In its motion for summary judgment, Farmers Insurance Company of Idaho argued that Erica Klein was barred from pursuing a supplemental UIM claim because the five-year statute of limitations in Idaho Code section 5-216 had run. Farmers asserted the statute of limitations began to run on either the date of the accident or the date Klein settled with the third party tortfeasor, both of which occurred more than five years prior to Klein filing her complaint to compel arbitration of her UIM claim. The district court denied Farmers’s motion and subsequent motion for reconsideration, holding that the “breach of contract” rule was the proper method of calculating the accrual date for Klein’s cause of action. Farmers appealed the district court’s denial of both motions. The Idaho Supreme Court determined the issue raised by this case was one of first impression, inasmuch as it was asked to determine when the statute of limitations began to run on a cause of action for UIM benefits under an automobile insurance policy. After considering the different approaches taken by other states, the Court adopted the majority’s “breach of contract” rule and affirmed the district court’s decisions. View "Klein v. Farmers Insurance Co." on Justia Law
Herrick v. Jackson Hole Airport Board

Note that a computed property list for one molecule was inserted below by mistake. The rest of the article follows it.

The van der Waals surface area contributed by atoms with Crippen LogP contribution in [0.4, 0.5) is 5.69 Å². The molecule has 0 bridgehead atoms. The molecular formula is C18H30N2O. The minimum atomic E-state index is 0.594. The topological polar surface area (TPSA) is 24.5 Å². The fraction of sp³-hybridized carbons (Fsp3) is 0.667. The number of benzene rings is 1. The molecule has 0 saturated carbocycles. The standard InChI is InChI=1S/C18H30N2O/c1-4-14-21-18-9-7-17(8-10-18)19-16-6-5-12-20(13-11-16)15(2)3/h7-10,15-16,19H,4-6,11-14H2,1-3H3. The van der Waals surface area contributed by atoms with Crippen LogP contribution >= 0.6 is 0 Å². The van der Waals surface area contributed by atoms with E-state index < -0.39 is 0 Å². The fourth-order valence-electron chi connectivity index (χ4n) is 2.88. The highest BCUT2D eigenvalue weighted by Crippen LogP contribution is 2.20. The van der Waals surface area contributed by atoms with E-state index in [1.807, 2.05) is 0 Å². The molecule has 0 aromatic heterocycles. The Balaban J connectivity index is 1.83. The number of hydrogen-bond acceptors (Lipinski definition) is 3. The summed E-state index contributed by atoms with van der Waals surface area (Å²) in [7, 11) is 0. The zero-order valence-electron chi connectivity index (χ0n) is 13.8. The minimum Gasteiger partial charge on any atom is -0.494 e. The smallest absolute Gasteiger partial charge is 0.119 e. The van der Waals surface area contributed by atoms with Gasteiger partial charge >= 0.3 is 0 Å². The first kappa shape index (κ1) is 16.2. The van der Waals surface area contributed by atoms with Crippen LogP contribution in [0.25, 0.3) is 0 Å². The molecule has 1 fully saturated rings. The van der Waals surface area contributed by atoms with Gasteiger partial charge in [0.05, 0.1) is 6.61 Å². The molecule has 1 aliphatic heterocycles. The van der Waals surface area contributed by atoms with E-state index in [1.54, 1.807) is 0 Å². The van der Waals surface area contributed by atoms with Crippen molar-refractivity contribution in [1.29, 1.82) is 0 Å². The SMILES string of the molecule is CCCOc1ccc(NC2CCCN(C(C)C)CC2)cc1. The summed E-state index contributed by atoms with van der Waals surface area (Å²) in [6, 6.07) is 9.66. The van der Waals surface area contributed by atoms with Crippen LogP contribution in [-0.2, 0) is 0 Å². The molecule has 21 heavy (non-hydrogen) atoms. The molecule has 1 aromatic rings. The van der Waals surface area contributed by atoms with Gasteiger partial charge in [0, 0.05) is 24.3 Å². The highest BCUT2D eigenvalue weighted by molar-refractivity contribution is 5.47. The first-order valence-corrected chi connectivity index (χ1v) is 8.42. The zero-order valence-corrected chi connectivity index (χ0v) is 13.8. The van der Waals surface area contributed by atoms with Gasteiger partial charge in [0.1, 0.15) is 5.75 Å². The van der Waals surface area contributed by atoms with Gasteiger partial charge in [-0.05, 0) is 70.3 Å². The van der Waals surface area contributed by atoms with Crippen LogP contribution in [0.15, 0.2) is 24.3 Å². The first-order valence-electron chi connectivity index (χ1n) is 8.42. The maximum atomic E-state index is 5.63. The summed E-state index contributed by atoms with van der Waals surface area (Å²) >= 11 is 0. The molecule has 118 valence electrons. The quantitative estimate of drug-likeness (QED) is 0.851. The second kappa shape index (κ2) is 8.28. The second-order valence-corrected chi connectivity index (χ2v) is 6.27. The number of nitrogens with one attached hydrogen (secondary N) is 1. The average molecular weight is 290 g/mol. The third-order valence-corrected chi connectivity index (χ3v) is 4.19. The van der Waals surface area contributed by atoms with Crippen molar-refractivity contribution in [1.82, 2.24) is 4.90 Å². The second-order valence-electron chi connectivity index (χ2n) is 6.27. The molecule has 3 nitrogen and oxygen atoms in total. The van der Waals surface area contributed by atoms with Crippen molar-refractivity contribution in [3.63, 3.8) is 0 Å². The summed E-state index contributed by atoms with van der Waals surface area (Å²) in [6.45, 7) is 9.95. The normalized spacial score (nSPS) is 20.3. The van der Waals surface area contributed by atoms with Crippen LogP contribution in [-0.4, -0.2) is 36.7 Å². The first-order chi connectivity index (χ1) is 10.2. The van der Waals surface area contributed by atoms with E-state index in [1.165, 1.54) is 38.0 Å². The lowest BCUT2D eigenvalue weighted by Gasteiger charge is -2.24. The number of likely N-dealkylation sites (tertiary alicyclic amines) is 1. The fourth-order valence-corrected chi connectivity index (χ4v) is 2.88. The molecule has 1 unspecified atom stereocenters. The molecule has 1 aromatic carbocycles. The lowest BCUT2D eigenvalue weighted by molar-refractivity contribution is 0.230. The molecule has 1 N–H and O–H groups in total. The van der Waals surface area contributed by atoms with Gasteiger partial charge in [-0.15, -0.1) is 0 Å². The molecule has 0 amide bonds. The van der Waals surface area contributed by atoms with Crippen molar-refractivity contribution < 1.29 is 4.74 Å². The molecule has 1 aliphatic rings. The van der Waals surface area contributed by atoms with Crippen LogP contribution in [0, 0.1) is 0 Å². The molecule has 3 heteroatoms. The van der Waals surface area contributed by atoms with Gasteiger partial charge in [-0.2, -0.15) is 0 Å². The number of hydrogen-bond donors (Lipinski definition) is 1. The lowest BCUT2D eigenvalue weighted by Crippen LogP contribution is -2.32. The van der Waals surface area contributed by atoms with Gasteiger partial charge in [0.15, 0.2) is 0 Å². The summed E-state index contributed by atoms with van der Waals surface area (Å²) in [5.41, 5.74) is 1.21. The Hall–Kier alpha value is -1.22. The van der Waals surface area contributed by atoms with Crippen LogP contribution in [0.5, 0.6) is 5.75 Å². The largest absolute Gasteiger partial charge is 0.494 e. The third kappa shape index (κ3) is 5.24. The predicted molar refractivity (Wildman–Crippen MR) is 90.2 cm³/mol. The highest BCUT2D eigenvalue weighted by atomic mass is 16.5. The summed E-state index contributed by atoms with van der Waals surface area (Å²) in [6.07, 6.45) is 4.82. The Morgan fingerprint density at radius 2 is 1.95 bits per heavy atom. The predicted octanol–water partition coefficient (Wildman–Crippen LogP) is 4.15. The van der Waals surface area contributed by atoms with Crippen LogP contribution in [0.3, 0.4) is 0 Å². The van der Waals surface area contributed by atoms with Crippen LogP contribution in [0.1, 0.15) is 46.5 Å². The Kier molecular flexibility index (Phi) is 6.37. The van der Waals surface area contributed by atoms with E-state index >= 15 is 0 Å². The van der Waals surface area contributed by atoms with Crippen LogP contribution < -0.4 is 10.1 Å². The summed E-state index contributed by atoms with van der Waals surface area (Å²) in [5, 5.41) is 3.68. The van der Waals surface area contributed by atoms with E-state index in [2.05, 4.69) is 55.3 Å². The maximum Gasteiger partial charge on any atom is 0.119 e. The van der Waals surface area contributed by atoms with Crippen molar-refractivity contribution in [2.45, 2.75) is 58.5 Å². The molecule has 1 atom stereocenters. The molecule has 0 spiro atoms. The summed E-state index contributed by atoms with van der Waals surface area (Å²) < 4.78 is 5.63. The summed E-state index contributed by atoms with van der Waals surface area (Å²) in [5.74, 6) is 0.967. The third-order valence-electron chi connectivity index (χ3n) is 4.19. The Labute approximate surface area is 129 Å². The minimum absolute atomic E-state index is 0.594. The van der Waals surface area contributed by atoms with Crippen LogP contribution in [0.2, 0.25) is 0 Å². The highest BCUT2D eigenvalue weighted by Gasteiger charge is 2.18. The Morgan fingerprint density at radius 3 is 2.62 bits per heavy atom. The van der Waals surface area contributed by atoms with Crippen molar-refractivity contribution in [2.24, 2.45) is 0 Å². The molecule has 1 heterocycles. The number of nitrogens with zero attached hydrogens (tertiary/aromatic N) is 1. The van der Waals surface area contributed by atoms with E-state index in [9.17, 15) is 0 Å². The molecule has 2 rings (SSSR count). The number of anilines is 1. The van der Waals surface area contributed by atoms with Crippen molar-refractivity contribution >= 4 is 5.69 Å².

The Supreme Court affirmed the judgment of the district court granting summary judgment in favor of the Jackson Hole Airport Board and dismissing Appellants' petition for declaratory judgment challenging the validity of an asset purchase agreement between the Board and Jackson Hole Aviation, holding that airport boards have the statutory authority to issue revenue bonds to fund the purchase of intangible property, including goodwill. Appellants were two entities interested in providing services at Jackson Hole Airport and individuals dissatisfied with the Airport's current services. Appellants brought this action claiming that the purchase agreement between the Board and Jackson Hole Aviation, the current service provider at the Airport, exceeded the Board's statutory authority because the Board could not acquire intangible assets using revenue bond funding. The district court concluded that the term "other property" in Wyo. Stat. Ann. 10-5-101(a) authorized the use of revenue bonds for purchases of both tangible and intangible property. The Supreme Court affirmed, holding that section 10-5-101(a) authorized purchases of both tangible and intangible property and that the district court correctly determined that goodwill is intangible property included in the term "other property" found in section 10-5-101(a). View "Herrick v. Jackson Hole Airport Board" on Justia Law